Anyway, I trundled over to a nearby Firestone Service Center in Little Rock first thing in the morning, shortening my beauty sleep to do so, not without an interior chuckle at my corresponding disgruntlement. It’s that piety thing again. I find it difficult to avoid laughing at my pretensions. In any case, I asked a mechanic to take a listen, which led to the following conversation:

Him: [Opening the hood] Start ‘er up!
Me: OK. [Engine roars and squeals into life.]
Him: Hey, turn off the air conditioning, will you?
Me: OK. [Click.] Hey, wait, the engine stopped, too. The sky is falling!
Him: No. You just can’t hear it now that the AC compressor has stopped.
Me: [Feeling, um, stupid.] Oh, so what would it cost to fix the compressor?
Him: Probably half a day’s work and a thousand dollars.
Me: [Broke, but vindicated!] And if we drive a thousand miles to home without fixing it?
Him: Worst case? You’ll feel too warm.

(Well, unless the AC clutch binds up, which isn’t likely.)

And then there was the follow-up discussion with St. Joseph:

Me: Well, uh, thanks…I think.
Joseph: Did you or did you not ask to get home without another big delay?
Me: Hmph. I guess you have me there….
Joseph: Yes, I do. I always do. I don’t see why you can’t get used to it!

And you know what? St. Joseph can have me. I couldn’t be in better hands. It really is that piety thing, once again. It is inescapably highly personal. But under the guidance of the Church, it works. It works, in its own way, for each of us.

Jeffrey Mirus holds a Ph.D. in intellectual history from Princeton University. A co-founder of Christendom College, he also pioneered Catholic Internet services. He is the founder of Trinity Communications and See full bio.

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  • Posted by: AgnesDay - Aug. 10, 2013 11:01 PM ET USA

    I suspect you would have a very interesting thread by asking readers to comment on the most humorous prayer story.

  • Posted by: koinonia - Aug. 10, 2013 8:07 AM ET USA

    The personal anecdote strikes close to home. Glad you can kesp going towards home. Nonetheless, while reflecting on comments about the liturgy and baptismal rights I stumbled upon an analogy. I believe that the Catholic life involves a certain connectedness that is analogous to the connective tissue we call blood. The Precious Blood of Our Lord that makes the sacramental life possible most beautifully represents the cohesiveness and vitality of sacramental participation by the baptized.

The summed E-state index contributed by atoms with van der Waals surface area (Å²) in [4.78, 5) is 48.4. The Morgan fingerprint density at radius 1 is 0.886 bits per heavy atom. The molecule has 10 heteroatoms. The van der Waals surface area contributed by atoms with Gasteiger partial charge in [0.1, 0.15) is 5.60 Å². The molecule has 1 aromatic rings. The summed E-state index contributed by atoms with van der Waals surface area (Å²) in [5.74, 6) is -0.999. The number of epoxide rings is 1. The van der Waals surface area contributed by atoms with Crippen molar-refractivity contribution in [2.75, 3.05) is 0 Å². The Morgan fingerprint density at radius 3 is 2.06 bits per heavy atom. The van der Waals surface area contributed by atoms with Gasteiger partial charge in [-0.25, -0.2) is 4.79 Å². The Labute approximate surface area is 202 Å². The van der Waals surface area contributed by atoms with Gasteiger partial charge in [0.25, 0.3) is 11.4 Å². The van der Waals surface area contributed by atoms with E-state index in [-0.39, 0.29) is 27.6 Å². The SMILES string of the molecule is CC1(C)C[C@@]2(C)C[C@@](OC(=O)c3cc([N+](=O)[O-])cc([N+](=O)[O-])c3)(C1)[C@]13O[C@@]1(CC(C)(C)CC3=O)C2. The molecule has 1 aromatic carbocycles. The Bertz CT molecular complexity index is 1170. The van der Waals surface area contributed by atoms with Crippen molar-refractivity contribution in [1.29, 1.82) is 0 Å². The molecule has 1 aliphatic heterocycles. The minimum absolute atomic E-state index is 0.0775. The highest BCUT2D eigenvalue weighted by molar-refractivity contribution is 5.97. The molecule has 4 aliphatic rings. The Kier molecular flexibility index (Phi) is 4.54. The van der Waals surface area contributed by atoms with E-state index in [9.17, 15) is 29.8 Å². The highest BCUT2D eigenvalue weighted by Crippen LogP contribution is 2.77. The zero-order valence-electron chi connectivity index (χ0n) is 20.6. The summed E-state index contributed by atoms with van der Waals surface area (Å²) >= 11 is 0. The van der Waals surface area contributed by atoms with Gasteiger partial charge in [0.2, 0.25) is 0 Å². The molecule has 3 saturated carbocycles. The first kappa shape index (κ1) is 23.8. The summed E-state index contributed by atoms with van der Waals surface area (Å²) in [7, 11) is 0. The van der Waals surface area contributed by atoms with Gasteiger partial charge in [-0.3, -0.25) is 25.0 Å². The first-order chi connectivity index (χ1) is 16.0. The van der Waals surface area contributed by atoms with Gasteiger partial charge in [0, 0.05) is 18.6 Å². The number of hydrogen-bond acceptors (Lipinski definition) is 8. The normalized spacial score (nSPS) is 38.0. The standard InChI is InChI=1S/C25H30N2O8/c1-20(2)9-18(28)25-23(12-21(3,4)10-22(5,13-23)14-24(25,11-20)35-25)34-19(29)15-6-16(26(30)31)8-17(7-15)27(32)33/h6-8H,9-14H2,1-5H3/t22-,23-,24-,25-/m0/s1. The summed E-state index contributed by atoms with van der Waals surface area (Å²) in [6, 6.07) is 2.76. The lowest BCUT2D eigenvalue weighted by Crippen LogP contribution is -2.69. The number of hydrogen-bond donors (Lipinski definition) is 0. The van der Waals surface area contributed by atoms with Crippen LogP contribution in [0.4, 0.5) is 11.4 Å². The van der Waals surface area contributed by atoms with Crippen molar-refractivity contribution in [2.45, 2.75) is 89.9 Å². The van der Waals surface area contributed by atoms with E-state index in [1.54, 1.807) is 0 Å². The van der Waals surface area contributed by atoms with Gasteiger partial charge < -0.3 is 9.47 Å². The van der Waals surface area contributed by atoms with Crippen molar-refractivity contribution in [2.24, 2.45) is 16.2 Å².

• Posted by: abc - Aug. 09, 2013 10:41 PM ET USA

    Thanks. Whenever I feel "insufficient" as a father (that is, all the time), I ask St. Joseph to "stand in" for me and "compensate" for my deficiencies. It is something that calms me down, and it is probably my most frequent "personal piety" practice.

  • Posted by: Dennis Olden - Aug. 09, 2013 7:12 PM ET USA

    More delight! and very helpful.

  • Posted by: koinonia - Aug. 09, 2013 6:31 PM ET USA

    Regarding the piety, it is always important to have an anchor or put another way, to be oriented to mind of the Church. The Catechism of the CC states: ."..the baptized person also enjoys rights within the Church- to receive the be sustained by the other spiritual helps of the Church. " This is a bourgeoning area of discussion. In a very real sense the baptized soul deserves the best the Church has to offer. So does her Master.

  • Posted by: - Aug. 09, 2013 6:12 PM ET USA

    Seems to me, Dr. Jeff, you've spent way too much time with this post, seeking the Good Lord's indulgence as you do yard work on Sunday. Tch, tch, tch. If I were you, in view of the special relationshp you seem to have with St. Joseph, I'd stay off any riding mower, and I wouldn't use any expensive power tools. Let St. Joseph get his kicks by braking a spade or a rake, preferably a borrowed one at that.